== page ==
But is this health, or is it the same obsessive culture as the ‘Thinspiration’ movement in a different package?
When you look at the two movements as a whole, there is very little difference.
No, they are not starving themselves like the models from the 80’s and 90’s, but the same body issues still exist.
Will they like me?
Is this image ‘perfect’ enough?
Why didn’t this image get enough ‘likes’?
Pictures will be filtered, photoshopped, uploaded several times in different manners until it gets the required ‘likes’ that gives social ‘acceptance’ for the user.
When you look through some of the leading Fitspiration Instagram users, it is more like an advertisement for soft-core adult films.
The rules seem to be, wearing as little as possible while either squatting or showcasing your butt to the camera.
This is not just the female accounts, the male accounts are much of the same.
So this brings me back to my original point.
- Is this inspirational?
- Have we changed anything in regards to body confidence?
- Is this inspiring you to get in shape, be healthier and go training?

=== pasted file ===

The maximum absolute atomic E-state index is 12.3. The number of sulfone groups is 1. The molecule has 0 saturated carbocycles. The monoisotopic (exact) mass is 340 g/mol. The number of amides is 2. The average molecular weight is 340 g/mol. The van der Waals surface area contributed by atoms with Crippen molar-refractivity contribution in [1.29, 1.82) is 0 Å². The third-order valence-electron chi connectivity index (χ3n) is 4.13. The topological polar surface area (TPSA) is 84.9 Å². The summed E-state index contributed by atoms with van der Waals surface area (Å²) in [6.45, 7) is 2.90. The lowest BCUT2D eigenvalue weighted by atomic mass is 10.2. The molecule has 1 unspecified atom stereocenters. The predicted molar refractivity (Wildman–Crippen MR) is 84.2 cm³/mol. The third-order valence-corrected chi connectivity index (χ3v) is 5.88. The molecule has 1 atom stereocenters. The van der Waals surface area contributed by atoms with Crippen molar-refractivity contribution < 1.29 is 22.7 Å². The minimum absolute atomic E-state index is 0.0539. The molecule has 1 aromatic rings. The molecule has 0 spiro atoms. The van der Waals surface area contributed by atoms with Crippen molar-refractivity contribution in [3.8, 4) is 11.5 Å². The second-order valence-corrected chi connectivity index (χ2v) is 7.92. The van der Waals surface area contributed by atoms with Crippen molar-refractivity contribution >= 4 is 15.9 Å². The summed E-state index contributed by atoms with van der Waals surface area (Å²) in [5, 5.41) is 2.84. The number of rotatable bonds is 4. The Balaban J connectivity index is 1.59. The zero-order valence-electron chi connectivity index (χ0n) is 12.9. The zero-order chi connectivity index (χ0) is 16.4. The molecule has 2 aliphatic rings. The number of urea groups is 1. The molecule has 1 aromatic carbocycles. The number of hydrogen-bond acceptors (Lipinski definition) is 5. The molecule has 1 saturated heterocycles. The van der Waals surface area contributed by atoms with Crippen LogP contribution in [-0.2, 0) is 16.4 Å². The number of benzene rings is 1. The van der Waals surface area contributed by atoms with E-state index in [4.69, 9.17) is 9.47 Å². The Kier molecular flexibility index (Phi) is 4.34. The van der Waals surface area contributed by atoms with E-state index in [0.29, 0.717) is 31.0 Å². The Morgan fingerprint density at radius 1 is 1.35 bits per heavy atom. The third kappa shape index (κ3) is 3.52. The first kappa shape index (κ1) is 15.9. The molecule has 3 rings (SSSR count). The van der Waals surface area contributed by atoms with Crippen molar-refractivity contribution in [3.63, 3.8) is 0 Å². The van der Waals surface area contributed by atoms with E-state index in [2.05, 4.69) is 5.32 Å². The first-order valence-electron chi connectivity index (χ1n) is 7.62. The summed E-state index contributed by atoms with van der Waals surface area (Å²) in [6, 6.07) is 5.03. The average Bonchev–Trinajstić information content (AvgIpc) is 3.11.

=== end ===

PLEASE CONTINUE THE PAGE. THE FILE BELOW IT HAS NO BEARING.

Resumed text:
- Or is it making you feel bad about yourself?
Instagram is well aware of the issues that can come from using their platform.
Under their Help Centre they have a section on eating disorders and how to get help for it.
Social media is all about being accepted and part of a community.
So let me ask you;
Do you actually feel part of the ‘Fitspiration’ community, or do they make you feel bad about yourself?
We love being associated with these beautiful people but do we secretly hate ourselves for not being more like them?
Do you feel bad about yourself when you scroll down your news feed and see their seemingly perfect bodies and lives?
Here’s a test for you.
Go to the search tab on the app and scroll down.
The images you see are associated with the images you like, follow and look at the most.
Just ask yourself, ‘how is it making me feel’?
And if the answer to that is, ‘Well, I feel really bad about myself and I wish I could look like this’, etc., then that’s really a sign that you need to change who you are following.
You have to remember that the people that you follow the most are probably professionals, whose job it is to be in shape all of the time.